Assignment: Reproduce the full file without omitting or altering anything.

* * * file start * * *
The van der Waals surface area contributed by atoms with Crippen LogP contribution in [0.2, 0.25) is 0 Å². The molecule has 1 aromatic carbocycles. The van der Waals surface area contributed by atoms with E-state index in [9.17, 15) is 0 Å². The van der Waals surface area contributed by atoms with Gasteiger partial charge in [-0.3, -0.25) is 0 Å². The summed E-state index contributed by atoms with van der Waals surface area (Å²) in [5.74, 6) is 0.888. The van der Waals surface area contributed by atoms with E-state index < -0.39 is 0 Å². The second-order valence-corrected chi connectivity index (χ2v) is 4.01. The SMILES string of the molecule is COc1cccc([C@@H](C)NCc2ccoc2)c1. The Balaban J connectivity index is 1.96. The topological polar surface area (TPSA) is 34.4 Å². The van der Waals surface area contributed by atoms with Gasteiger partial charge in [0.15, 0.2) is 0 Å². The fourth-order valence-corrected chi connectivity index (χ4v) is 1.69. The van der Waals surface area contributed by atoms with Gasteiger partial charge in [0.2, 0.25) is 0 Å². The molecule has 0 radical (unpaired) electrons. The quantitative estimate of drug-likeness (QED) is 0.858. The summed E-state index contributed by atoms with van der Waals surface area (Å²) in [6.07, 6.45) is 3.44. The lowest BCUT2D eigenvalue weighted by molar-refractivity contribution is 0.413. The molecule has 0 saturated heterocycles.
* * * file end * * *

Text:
The van der Waals surface area contributed by atoms with Crippen LogP contribution in [0.2, 0.25) is 0 Å². The molecule has 1 aromatic carbocycles. The van der Waals surface area contributed by atoms with E-state index in [9.17, 15) is 0 Å². The van der Waals surface area contributed by atoms with Gasteiger partial charge in [-0.3, -0.25) is 0 Å². The summed E-state index contributed by atoms with van der Waals surface area (Å²) in [5.74, 6) is 0.888. The van der Waals surface area contributed by atoms with E-state index < -0.39 is 0 Å². The second-order valence-corrected chi connectivity index (χ2v) is 4.01. The SMILES string of the molecule is COc1cccc([C@@H](C)NCc2ccoc2)c1. The Balaban J connectivity index is 1.96. The topological polar surface area (TPSA) is 34.4 Å². The van der Waals surface area contributed by atoms with Gasteiger partial charge in [0.15, 0.2) is 0 Å². The fourth-order valence-corrected chi connectivity index (χ4v) is 1.69. The van der Waals surface area contributed by atoms with Gasteiger partial charge in [0.2, 0.25) is 0 Å². The molecule has 0 radical (unpaired) electrons. The quantitative estimate of drug-likeness (QED) is 0.858. The summed E-state index contributed by atoms with van der Waals surface area (Å²) in [6.07, 6.45) is 3.44. The lowest BCUT2D eigenvalue weighted by molar-refractivity contribution is 0.413. The molecule has 0 saturated heterocycles.